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Mar 07, 2023
From 11:30 AM to 12:30 PM

Location QCCanada
IRCM Conference

Alexandre Mayran

Alexandre Mayran

Reconstructing mouse embryogenesis through self-organizing ES-cell based models

Alexandre Mayran, PhD
Swiss Institute for Experimental Cancer Research (ISREC)
Swiss Federal Institute of Technology (EPFL)
Lausanne, Switzerland

Lieu : 
Auditorium de l'IRCM
Accès par le 110, avenue des Pins O, H2W 1R7 Montréal

About this conference

Recent years have seen the emergence of a diversity of 3D in vitro models which can mimic various steps of mammalian embryogenesis. In this presentation I will be discussing how the field of synthetic embryogenesis is quickly advancing and how these can be a useful tool, not only to replace animal experimentation but to provide tools to scale up the discovery process.
Namely our research focuses on one model of post-implantation embryos, called gastruloids. These are derived from mouse embryonic stem cells (ESC) which can be stimulated to undergo gastrulation-like events. These 3D structures can mimic post-implantation embryos and provide a useful tool to investigate early embryogenesis which is typically limited by the implantation into the uterine wall. Gastruloids undergo cell fate diversification, break symmetry, and self-organize along a single antero-posterior axis without external polarizing cues.

The main part of the presentation will focus on understanding the molecular underlying of gastruloid self-organization and its interplay with cell fate specification. Natural embryos rely on signals coming from the extra-embryonic tissue which gastruloids lack, thus we asked how do these structures manage to reach an embryo-like organization.

First, we found that gastruloid self-organization is associated to an epithelial to mesenchymal transition (EMT) with a switch from E- to N-Cadherin. Using a combination of single cell transcriptomic, and imaging of gastruloids with high temporal resolution, we found that the timing of EMT completion, but not its initiation, is differentially regulated among cell types within the gastruloid. Then, by generating a series of genetically modified ESC lines, we dissected the EMT process and its function during gastruloid’s development. Interestingly, we found that not all EMT steps are required for self-organization, interfering with N-Cadherin had no impact on self-organization. However, E-Cadherin repression is crucial for proper gastruloid organization, and in its absence gastruloids frequently elongate along multiple axes. Finally, this also has a strong impact on gastruloid cell differentiation.  Both cell fate proportions and differentiation pace of the two major gastruloid lineages (Ectoderm and mesoderm) is severely affected.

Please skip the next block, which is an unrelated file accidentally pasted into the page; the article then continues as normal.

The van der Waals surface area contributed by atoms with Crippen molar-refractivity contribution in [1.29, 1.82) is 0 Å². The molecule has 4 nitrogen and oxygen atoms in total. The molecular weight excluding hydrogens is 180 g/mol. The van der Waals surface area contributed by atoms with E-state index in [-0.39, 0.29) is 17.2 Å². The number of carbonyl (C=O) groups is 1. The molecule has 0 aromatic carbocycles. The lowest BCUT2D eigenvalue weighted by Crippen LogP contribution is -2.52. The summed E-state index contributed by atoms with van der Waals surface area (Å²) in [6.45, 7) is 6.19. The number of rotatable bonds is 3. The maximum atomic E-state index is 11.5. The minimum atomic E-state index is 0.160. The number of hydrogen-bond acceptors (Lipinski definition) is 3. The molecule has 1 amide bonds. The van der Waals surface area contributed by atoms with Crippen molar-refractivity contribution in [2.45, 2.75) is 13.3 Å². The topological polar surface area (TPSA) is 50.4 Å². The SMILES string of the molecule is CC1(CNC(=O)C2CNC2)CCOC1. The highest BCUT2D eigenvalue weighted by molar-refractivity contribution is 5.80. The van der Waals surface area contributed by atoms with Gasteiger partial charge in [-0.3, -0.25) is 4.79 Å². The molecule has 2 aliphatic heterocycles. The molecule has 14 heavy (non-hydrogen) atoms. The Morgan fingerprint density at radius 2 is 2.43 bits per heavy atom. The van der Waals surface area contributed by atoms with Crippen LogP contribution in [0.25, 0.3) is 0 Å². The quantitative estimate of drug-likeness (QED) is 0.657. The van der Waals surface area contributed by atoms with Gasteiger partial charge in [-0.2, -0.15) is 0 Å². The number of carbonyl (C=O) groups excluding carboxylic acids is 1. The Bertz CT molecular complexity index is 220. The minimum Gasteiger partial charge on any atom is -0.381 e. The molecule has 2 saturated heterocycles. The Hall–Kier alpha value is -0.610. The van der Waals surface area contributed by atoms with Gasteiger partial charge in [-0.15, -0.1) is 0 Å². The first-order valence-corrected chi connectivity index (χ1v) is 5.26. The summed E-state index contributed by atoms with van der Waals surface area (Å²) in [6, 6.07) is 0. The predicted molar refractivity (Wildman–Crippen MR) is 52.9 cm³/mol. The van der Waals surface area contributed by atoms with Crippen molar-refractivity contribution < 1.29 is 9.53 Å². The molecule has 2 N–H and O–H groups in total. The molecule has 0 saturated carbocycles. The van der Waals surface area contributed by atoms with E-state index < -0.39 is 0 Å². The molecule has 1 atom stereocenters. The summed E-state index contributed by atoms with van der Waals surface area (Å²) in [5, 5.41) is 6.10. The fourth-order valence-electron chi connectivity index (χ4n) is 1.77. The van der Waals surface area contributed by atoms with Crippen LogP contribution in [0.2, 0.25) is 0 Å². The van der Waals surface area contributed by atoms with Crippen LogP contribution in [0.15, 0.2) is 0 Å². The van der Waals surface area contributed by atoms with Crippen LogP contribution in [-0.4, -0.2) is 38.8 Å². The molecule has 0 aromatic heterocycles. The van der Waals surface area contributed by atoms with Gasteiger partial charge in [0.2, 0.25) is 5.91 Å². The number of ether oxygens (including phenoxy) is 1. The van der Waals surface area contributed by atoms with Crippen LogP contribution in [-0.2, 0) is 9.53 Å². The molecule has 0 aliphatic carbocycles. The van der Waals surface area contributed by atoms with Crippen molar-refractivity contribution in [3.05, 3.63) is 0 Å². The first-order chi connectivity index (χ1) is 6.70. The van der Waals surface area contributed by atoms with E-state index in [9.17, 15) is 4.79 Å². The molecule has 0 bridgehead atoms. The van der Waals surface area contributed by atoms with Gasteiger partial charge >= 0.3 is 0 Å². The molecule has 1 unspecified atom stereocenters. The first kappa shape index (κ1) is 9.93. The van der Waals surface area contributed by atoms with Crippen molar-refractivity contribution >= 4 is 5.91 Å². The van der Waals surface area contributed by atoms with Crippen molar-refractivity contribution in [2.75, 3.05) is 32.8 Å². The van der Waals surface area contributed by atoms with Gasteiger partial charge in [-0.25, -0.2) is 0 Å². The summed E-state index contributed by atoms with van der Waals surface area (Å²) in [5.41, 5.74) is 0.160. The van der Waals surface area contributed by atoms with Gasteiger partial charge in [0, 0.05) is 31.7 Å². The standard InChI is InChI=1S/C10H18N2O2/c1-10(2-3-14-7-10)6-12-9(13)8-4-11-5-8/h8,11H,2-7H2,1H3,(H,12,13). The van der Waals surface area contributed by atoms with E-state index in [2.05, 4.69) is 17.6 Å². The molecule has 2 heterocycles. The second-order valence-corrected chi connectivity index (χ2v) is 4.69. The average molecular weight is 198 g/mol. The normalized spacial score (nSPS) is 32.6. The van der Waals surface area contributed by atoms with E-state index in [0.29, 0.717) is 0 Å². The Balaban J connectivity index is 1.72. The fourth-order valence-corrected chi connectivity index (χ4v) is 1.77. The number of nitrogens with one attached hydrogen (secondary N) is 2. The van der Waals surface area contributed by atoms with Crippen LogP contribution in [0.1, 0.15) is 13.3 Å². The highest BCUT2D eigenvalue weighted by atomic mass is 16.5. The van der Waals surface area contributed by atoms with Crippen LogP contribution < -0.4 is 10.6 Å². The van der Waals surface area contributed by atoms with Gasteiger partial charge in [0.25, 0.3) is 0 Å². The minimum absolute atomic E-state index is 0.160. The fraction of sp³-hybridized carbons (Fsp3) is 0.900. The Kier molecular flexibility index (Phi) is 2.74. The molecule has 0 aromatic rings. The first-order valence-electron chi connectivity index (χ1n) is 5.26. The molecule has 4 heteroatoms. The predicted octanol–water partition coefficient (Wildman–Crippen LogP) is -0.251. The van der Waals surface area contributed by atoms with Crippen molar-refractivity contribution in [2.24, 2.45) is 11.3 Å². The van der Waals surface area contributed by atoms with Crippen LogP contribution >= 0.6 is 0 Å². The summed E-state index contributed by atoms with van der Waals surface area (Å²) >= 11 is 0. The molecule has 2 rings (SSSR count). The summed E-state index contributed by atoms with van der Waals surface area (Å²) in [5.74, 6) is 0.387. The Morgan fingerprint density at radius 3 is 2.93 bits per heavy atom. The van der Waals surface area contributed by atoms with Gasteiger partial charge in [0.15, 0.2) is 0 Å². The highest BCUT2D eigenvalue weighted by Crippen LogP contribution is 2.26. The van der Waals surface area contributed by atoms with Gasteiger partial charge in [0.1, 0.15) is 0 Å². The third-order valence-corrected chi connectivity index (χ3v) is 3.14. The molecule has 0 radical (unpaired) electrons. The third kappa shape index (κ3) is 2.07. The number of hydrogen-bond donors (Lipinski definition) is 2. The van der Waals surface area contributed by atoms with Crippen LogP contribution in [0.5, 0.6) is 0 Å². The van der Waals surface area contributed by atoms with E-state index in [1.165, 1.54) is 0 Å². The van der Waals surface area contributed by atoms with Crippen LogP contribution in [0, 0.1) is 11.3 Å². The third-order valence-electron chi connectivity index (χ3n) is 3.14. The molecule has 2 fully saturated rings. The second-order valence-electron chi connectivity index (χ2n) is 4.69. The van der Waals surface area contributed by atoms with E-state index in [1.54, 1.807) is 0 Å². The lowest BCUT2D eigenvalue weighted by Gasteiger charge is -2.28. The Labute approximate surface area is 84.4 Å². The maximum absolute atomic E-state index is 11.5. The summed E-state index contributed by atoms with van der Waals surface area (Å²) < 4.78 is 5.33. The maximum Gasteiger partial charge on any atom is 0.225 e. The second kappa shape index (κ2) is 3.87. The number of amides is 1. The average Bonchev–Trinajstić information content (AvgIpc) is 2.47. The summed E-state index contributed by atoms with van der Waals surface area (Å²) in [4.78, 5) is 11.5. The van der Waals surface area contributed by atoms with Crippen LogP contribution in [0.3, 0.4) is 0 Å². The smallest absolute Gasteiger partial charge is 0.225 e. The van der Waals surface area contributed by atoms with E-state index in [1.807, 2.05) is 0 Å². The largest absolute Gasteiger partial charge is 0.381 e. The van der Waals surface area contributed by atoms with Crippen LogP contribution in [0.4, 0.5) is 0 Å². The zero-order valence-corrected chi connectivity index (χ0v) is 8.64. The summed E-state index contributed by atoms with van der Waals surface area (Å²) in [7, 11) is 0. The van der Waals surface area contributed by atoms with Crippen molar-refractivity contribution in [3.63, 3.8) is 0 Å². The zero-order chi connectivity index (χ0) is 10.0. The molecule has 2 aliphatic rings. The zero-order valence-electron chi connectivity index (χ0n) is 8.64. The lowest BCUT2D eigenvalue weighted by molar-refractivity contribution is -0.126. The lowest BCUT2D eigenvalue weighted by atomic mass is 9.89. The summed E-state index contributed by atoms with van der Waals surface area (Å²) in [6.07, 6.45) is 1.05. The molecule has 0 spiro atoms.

In summary, we propose that an interplay between cell fate acquisition and EMT is critical for gastruloid self-organization.

About Alexandre Mayran
Alexandre Mayran grew up in Strasbourg, France, and moved to Montreal for his graduate studies here at the IRCM. He obtained his PhD in 2019 from the laboratory of Prof. Jacques Drouin, where he was studying the chromatin remodeling activity of pioneer transcription factors during cell specification of the pituitary. Then, he performed his post-doctoral training under a Human Frontier Science Program Fellowship, where he was hosted by the laboratory of Prof. Denis Duboule at the École Polytechnique Fédérale de Lausanne. There, he aimed at understanding how in vitro models of embryogenesis are able to self-organize in a manner that resemble natural embryos. He recently secured funding to investigate how we can improve these in vitro models to better mimic natural embryos and to develop molecular tools and methods to study developmental processes such as patterning and gene regulation using pseudo-embryos.

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